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Decline, Baby, Decline !

US horizontal, tight oil production, including condensate, appears to have peaked in November of 2019 at 8.47 MM BOPD. Circumstances, some extenuating, others self-induced, caused the shale oil sector to fall off the drilling hamster wheel in 2020 and by January of 2021 tight oil production had fallen to 6.742 MM BOPD.

We lost 1.7 MM BOPD in just 14 months. If you had been standing behind that rate of decline you would have gotten sucked plum off your feet.


Over 60% of America's 6.742 MM BOPD of horizontal, tight oil production is now less than two years old. Based on known first year decline rates, that 4.0 MM BOPD will be down to 2.2 MM BOPD this time next year.

You need to let all that sink in a minute; the decline rate of this shale oil stuff is terrifying.

The 'growth-over-profit' business model of the US tight oil sector did a masterful job of covering up, of hiding just how steep shale decline really is. DUC's and junk bonds issued since October of 2020, the last hoorah for the shale sector now completely unable to raise outside capital, have caused pundits, once again, to focus on growth, not decline. A jump in rig HZ counts and analysts around the world go nuts speculating about a new "era" for shale oil.

But US shale oil can NOT maintain a 100% reserve replacement ratio, provide reasonable returns to investors, service and and deleverage legacy debt all at the same time, not at $55 oil it can't. It needs more credit. Declining reserves (assets) for the shale oil sector means they are done borrowing money; most now are already underwater with lenders and could not qualify for a pickup loan without their mama's co-signing the note for them.

In the mean time, what's happening with the 2.7 MM BOPD of tight oil, the old stuff, that was drilled between 2008 and 2018, the stuff that was going to last 25 years and make America energy independent?

It too is dropping like a rock.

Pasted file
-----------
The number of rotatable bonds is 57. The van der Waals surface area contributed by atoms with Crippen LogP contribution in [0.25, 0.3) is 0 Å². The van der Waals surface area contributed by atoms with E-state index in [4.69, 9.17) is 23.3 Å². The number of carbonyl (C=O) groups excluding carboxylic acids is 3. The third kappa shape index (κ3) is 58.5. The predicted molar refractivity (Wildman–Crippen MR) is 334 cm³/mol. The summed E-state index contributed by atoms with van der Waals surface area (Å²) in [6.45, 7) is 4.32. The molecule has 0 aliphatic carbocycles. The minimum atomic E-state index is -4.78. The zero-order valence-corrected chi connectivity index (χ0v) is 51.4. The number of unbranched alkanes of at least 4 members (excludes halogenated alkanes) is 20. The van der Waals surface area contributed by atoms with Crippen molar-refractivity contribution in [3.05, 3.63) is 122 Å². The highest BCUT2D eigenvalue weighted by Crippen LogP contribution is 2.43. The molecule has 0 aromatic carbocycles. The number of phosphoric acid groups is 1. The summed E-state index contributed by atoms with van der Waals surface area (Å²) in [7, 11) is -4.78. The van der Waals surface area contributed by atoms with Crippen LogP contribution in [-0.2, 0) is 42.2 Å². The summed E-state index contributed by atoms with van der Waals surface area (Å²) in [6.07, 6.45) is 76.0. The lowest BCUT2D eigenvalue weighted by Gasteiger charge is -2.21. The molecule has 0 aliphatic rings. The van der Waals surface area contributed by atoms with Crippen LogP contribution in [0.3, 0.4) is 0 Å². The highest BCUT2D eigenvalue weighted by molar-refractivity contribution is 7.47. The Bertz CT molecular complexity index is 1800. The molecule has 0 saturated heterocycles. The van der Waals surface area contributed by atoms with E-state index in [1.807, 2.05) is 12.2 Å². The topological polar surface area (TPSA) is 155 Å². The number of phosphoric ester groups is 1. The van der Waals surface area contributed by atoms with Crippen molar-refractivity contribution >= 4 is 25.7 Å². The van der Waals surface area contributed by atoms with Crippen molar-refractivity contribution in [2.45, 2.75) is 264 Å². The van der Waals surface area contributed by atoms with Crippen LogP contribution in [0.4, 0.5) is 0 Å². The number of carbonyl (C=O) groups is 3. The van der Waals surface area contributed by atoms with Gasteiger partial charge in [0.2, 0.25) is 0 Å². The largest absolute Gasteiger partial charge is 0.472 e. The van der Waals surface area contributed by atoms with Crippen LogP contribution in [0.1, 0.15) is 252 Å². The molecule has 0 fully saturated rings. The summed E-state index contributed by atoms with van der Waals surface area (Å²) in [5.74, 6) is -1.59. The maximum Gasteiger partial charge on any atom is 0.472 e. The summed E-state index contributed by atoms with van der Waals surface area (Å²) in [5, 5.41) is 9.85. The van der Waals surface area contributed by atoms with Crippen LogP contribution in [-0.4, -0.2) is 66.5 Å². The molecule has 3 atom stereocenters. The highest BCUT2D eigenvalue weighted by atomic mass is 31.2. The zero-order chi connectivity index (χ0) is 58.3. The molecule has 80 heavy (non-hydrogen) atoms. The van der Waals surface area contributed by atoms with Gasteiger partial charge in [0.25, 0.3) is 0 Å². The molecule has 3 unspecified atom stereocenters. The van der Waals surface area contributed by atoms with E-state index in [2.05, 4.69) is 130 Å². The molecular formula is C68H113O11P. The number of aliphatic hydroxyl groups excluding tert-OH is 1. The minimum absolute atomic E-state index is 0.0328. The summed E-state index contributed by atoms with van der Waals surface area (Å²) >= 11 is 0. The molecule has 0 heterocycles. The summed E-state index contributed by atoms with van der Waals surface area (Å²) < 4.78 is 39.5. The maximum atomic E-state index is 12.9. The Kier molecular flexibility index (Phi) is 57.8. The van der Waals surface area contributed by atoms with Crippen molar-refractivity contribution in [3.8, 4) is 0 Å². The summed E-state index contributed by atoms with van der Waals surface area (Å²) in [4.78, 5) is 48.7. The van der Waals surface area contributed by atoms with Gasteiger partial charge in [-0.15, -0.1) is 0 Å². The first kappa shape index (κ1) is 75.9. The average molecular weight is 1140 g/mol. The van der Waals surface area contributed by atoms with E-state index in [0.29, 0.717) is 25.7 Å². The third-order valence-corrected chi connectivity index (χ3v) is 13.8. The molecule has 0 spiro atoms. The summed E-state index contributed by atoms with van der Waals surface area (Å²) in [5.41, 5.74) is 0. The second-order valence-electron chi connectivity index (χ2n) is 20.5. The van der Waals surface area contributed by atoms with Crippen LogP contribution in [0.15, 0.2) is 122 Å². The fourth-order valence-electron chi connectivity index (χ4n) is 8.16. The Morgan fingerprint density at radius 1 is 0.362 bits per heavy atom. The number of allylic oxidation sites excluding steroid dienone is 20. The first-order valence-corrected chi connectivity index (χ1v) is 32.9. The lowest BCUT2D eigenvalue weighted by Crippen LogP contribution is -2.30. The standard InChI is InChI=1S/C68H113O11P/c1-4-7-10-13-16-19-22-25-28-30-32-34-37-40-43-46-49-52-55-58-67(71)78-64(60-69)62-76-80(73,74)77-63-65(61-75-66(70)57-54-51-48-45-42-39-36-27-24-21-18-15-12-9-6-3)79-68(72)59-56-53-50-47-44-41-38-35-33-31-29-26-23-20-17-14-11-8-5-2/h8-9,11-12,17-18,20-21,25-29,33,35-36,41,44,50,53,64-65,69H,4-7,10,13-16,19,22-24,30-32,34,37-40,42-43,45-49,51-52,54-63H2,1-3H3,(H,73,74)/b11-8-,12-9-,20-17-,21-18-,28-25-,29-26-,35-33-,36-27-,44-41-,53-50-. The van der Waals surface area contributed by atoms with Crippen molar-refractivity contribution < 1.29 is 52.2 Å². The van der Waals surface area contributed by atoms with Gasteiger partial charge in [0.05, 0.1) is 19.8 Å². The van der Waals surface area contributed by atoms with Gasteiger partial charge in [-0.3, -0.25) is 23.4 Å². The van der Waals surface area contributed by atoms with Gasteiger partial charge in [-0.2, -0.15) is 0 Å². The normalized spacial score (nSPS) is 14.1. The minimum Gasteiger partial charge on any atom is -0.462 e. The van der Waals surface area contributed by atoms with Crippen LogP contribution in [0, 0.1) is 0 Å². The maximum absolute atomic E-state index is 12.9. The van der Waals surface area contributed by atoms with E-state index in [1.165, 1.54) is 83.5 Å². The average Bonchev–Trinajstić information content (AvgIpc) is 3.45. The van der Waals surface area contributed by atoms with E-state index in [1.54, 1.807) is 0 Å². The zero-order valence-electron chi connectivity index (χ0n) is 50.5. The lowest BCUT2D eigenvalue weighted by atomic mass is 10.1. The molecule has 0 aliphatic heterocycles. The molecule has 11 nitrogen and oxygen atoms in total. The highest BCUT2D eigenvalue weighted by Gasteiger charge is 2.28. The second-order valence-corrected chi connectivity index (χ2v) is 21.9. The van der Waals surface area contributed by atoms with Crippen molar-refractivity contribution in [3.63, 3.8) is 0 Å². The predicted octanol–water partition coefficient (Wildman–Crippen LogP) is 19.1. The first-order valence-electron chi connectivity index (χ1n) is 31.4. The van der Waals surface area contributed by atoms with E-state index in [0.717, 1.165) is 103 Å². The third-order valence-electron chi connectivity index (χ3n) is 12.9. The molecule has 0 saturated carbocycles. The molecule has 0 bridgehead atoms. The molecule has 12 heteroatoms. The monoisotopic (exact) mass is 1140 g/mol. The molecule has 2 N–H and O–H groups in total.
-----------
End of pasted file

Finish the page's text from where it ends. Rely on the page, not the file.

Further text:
Sixty percent (60%) of Eagle Ford HZ tight oil wells (15,731), 42% of Bakken (7,000), and 31% of Permian Basin (9,300) wells now make less than 25 BOPD... and water. On rod lift.

At $55 WTI, a 20-25 BOPD, 16,000 ft. TMD well making 100 BWPD is getting very skinny on net cash flow. One significant well intervention per year, like a fishing job for a TAC stuck in the top of a radius, and that well makes NO money.

Fewer produced barrels (decline and a <100% RRR) place a greater burden on remaining barrels to cover fixed costs like G&A and interest expense on debt; economic limits on wells are reached sooner.

And those 25 BOPD wells are STILL declining, by the way, at the average rate of 12-14% per year [terminal decline rates,]. In 2-3 years the 2.5 MM BOPD those 25 BOPD wells produce will be below 2.0 MM BOPD and those wells we be at, or very near, economic limits and awaiting cement tombstones.

Nobody is going to "buy" 15-20 BOPD shale oil wells, still declining, facing $100K each of plugging and decommissioning liability. That 2.o MM BOPD will simply... disappear.

In all of America's shale oil basins, save five or six counties in the Permian, horizontal tight oil is now going out the back door... faster than its coming in the front door.

Why did Vicki Hollub, the CEO of Oxy, say at CERAWeek a few weeks ago, to an audience of thousands, that the economics of the shale industry were quite difficult when it comes to producing profits, that "shale profitability is far more difficult that people ever realized?"

Decline, Baby, Decline.


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